Analysis The End of Feel-Good Multiculturalism

The searing debate over a "Leitkultur" or "leading culture" in Germany, fuelled by the conservative opposition, is an empty one. The German government long ago parted ways with multicultural idealism -- and it has taken many, perhaps surprising, steps to integrate the country's foreign and Muslim populations.

By Carsten Volkery

The state of immigrants in Germany could be summed up this week in three words uttered by a prominent member of the government. Loosely translated into 2004 English, his comment goes something like this: "Coziness is so yesterday." Indeed, the federal government is now showing a "new firmness" in its insistence that immigrants be integrated into society. And as his chief witness, he can just cite Chancellor Gerhard Schroeder, who talked up the issue in a controversial speech this weekend. In Germany, he warned, there can be no "cultural war" or "parallel societies," and he has demanded a greater willingness among immigrants to integrate into German society.

Both domestically and abroad, Schroeder's speech has raised quite a few eyebrows. The Italian newspaper La Republicca wrote that the chancellor had broken a "taboo of the Left." And the German Frankfurter Allgemeine Zeitung detected a change of heart in the government camp.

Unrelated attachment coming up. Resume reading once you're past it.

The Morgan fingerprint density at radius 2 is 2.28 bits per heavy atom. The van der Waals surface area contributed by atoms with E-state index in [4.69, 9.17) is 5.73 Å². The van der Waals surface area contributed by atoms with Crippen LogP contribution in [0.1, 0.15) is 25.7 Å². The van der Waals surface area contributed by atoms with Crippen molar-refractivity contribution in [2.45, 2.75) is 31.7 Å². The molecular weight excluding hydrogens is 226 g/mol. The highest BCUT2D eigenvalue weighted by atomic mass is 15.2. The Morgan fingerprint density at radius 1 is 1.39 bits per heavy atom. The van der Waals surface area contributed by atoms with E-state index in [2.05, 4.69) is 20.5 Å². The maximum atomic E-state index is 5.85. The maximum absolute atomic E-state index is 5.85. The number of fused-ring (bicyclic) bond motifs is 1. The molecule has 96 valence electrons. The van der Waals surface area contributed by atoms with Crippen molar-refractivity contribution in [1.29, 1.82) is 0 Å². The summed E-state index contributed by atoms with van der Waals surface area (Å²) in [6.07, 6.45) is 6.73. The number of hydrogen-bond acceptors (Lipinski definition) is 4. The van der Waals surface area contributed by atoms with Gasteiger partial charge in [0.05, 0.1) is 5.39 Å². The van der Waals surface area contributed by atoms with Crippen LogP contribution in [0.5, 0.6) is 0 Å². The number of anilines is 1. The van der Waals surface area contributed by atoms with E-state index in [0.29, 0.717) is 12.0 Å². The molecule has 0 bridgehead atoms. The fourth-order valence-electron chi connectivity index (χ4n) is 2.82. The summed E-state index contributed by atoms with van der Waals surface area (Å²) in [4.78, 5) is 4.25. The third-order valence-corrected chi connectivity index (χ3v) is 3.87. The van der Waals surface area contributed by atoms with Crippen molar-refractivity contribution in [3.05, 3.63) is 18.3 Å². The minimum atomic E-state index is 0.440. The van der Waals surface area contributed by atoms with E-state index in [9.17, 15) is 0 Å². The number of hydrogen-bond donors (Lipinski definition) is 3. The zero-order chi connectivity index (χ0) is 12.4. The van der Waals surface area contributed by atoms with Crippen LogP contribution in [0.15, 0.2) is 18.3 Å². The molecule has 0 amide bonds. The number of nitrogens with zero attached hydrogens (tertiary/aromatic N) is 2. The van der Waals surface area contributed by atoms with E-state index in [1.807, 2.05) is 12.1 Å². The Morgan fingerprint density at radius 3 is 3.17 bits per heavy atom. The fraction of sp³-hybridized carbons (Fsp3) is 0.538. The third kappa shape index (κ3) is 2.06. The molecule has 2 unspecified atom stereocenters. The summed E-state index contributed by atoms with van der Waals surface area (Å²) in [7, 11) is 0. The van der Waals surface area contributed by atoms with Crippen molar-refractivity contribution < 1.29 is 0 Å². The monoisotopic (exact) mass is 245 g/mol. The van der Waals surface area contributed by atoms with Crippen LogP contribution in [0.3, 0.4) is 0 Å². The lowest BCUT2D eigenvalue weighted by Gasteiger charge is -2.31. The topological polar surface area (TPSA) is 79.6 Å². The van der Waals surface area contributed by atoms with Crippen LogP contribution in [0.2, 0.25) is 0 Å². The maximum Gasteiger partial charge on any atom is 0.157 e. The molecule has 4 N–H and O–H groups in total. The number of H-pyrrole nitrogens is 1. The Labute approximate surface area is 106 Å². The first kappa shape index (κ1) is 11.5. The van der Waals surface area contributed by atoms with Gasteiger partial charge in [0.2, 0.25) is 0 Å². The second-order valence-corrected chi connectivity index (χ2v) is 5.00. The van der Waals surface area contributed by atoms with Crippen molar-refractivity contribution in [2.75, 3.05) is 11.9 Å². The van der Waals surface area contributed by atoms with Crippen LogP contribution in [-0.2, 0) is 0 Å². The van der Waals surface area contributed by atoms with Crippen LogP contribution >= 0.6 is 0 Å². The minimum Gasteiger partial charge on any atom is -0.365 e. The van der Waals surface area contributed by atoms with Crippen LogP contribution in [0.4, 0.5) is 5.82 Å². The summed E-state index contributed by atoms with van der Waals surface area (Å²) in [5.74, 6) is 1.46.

At the same time, the position in the German government, comprised of the Social Democrats and the Green Party, isn't exactly new. Schroeder's choice of words may have been harsher than in previous speeches, but in reality the statements are more or less commonplace. The Social Democrats' spokesman for domestic policy, Sebastian Edathy, described the recent outbreak of the discussion as "superfluous." The issue of immigration, he said, "is a non-stop debate and our position has been clear for years." Whoever comes to Germany has to observe our constitution and learn German -- otherwise they aren't going to find much in the way of tolerance, he said.

Even the leftist Green Party has renounced a naive interpretation of the term multicultural. "The word multicultural is hardly used anymore," says Katja Husen, the party's parliamentary spokeswoman for women's issues. "It sounds so playful, but integration is no game." Quotes like this are mainstream thinking amongst Green Party leaders. "We don't want multiculturalism if that means that anyone can do whatever they want," says Omid Nouripour, a member of the party's national board. And those Green politicians who do continue to use the term, like national party chairwoman Claudia Roth, generally do so to describe Germany as an immigrant nation.